As it turns out, the lights turned on, as did the lights in the other bathrooms. I don't know enough about housing code and electrical systems like this to know why this was done, if it's up to code, what the person installing this was thinking, or how I was supposed to find this when the lights went out, but there it is. If I had anything in that closet, I wouldn't have found this GFCI.

I want to get rid of this situation and do some/significant rewiring, but that's a different topic, I think.

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  • True different topic, but not a big deal to eliminate if only lights nut the hots together And the neutrals and put a cover plate on , manassehkatz did point you to downstream of a GFCI and should get credit. – Ed Beal May 22 at 20:28
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    @EdBeal, actually, I had this issue figured out before I posted. I wrote this answer at the same time as the question. But I up voted manassehkatz 's answer anyway. – computercarguy May 22 at 20:34
  • What I did wasn't point to the GFCI - OP found that himself. What I did was figure out the "why". – manassehkatz-Moving 2 Codidact May 22 at 21:59
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Well, obviously the person went to a lot of trouble to put GFCI protection to the downline circuit, and obviously the lights were accidentally swept up in this. Probably because the person was dealing with legacy wiring that was not easy to change, so the deadfront in the closet was the least bad option.

Nobody cares about GFCI protecting lights. I suspect the purpose of this GFCI is to protect receptacles in the bathroom that are on the same circuit.

(Note that circuits that serve bathroom receptacles aren't allowed to serve outlets in any other rooms, therefore the use of the deadfront instead of a GFCI recep, which is obviously just the same thing with sockets).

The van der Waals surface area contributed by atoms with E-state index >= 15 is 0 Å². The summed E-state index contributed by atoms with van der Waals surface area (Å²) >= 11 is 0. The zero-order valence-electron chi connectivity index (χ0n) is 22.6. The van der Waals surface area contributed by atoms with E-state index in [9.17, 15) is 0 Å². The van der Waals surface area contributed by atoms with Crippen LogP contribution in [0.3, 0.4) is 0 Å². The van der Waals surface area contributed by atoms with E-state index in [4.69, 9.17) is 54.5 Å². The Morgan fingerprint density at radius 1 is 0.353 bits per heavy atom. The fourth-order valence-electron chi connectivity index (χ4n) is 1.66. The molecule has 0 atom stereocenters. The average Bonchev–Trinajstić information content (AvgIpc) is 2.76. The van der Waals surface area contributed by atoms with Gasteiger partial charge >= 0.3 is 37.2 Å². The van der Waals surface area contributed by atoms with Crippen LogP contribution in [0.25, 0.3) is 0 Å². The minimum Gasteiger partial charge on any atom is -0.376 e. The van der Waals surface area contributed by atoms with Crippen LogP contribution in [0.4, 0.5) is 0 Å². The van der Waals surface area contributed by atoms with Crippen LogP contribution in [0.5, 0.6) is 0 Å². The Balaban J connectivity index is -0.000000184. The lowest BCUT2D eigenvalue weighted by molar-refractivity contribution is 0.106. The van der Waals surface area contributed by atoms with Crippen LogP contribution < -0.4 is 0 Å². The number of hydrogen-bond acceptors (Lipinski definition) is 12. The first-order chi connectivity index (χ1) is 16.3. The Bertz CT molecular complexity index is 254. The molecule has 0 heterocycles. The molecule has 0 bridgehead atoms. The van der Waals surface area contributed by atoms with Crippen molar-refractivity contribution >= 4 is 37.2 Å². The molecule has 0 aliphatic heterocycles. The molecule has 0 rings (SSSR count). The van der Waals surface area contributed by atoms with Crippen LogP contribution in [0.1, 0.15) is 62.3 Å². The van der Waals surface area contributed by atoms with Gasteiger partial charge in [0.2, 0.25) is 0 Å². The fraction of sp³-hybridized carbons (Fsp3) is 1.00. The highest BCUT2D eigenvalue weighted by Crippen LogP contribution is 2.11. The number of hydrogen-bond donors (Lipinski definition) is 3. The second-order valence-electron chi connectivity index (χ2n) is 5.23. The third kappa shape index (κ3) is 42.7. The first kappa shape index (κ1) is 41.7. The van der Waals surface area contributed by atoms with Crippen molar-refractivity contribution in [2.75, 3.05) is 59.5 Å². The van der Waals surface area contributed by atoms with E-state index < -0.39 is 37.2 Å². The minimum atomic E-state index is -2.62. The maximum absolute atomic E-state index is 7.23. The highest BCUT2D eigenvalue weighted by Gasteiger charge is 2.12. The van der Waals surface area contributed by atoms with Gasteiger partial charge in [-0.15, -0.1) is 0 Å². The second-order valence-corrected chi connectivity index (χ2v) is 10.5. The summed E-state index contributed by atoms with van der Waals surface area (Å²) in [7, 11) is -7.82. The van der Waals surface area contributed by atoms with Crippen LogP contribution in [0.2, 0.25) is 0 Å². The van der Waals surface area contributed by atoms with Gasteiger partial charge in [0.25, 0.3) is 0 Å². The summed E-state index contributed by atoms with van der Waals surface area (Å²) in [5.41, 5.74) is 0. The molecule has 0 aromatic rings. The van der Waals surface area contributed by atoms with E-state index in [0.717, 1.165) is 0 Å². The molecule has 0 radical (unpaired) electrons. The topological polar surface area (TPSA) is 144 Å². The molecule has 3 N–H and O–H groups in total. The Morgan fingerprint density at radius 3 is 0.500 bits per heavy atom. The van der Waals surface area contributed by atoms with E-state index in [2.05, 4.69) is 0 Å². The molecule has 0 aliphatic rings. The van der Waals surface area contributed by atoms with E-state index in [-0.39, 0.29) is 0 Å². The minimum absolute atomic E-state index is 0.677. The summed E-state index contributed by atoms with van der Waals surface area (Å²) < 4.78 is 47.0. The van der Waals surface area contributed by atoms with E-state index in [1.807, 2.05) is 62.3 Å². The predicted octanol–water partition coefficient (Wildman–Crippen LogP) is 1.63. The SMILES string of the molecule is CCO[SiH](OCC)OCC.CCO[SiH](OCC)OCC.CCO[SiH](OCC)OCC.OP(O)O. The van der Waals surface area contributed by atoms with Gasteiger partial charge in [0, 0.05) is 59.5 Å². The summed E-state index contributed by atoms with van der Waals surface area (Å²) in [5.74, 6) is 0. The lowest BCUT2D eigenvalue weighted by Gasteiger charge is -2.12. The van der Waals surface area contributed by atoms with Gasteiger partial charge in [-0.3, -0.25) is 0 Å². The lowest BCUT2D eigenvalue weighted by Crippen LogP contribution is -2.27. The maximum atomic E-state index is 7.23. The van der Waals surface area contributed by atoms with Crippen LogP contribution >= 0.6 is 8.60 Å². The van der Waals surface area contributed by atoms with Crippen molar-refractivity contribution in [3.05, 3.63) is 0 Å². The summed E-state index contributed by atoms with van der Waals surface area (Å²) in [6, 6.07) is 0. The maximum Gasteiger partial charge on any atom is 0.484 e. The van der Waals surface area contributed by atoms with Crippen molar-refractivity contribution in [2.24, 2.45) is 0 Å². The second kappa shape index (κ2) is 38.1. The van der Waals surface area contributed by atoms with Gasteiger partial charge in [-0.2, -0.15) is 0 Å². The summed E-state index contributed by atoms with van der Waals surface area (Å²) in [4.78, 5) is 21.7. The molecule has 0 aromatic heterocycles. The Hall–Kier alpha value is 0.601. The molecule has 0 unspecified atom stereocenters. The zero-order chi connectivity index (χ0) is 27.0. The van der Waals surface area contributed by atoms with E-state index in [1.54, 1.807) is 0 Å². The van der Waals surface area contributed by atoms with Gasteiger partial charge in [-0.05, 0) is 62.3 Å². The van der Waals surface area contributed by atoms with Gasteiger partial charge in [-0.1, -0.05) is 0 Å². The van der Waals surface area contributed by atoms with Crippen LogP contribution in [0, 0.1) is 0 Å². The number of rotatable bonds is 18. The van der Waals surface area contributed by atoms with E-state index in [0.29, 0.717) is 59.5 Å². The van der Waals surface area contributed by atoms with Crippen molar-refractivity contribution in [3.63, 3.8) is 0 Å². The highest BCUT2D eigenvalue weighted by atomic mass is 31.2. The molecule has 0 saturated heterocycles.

That inevitable socket has a Code violation

Any socket protected by GFCI must have a sticker saying "GFCI Protected". It doesn't have to be the blue labels that went into the trash 5 minutes after the GFCI was installed. You can use any sensible labeling method; I like white cover plates and P-touch/Brother labels. While you're at it, you can add a second line of text, "Reset in hall closet".

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    This time I think you got it wrong. Not a ground-faulting appliance in a socket - that would be an awful strange coincidence. I'll write it up. – manassehkatz-Moving 2 Codidact May 22 at 19:07
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    @manassehkatz Oh, you're quite right. I didn't read. I would expect an outlet somewhere nearby however; that should have the labeling I mention. – Harper - Reinstate Monica May 22 at 19:30
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    The outlets are on a different circuit that has it's own GFCI, so that part isn't quite right. But I would definitely believe someone going overboard with the GFCI in trying to update legacy wiring. – computercarguy May 22 at 19:37
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    @computercarguy The main bathroom receptacles are on a different circuit. But you may well have another receptacle someplace else that is on the same circuit as the bathroom lights. – manassehkatz-Moving 2 Codidact May 22 at 19:40
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    @computercarguy Yeah really. Trip that GFCI. Then go around and check every outlet. I bet receps somewhere in kitchen, laundry room, basement, garage, outdoors, etc. quit also. If the GFCI powers ONLY lights, then that's not needed unless they're inside a shower stall. – Harper - Reinstate Monica May 22 at 19:46